First of all, the very notion of the “free will” is, itself, philosophically difficult to nail down. What we mean by “free will” is notoriously difficult to articulate. While all of the interblogolocutors in the soteriology debate can start with a rather strong affirmation of some of the central doctrines on which our discussion is based, even among ourselves we have differing views on what we mean by “free will.” Is the will a faculty the nature, or the operation of a person? Is the will “free,” and to what extent? And (given our answer to the extent we posit freedom to the will) what difference does that make? Is choosing different than willing? Can the will be determined but choice remain free? What sense can we make of “free choice”? I don’t propose here to answer these questions–after all, the philosophical discussion itself is laborious and ongoing–but only to survey some of the important issues, and to clarify broad positions.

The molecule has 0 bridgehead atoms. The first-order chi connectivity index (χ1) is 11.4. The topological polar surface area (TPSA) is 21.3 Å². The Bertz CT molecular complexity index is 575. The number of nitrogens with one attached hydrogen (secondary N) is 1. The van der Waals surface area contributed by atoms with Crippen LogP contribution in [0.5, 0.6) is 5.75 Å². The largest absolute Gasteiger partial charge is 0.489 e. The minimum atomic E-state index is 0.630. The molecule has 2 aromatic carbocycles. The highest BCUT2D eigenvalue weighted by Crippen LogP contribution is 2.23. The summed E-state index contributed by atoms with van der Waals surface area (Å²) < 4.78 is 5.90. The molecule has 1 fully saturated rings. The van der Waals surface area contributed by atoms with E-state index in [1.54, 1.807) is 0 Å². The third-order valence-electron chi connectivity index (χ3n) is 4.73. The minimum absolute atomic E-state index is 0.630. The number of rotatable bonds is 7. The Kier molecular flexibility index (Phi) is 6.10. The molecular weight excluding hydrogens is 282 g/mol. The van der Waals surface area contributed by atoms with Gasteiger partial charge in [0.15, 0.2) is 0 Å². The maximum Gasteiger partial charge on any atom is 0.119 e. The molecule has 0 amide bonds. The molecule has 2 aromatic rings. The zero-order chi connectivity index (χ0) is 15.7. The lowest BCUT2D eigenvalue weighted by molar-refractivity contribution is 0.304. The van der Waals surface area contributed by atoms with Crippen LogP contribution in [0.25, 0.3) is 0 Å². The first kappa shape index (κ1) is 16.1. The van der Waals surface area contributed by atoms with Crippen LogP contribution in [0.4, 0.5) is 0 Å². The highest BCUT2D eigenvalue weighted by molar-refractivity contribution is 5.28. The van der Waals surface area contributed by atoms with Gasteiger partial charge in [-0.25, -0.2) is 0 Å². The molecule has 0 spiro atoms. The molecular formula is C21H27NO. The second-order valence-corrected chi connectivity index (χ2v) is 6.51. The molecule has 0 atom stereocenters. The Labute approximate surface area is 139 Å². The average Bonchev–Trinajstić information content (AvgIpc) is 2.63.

Free will usually indicates some state of affairs such that the human agent can and does rationally author, or reasonably causes, his or her own acts. (But this description hardly covers all the possible options available in the current philosophical debate.) In other words, free will is usually tied to the notion of causation of actions. In general, two interrelated questions are asked about this question: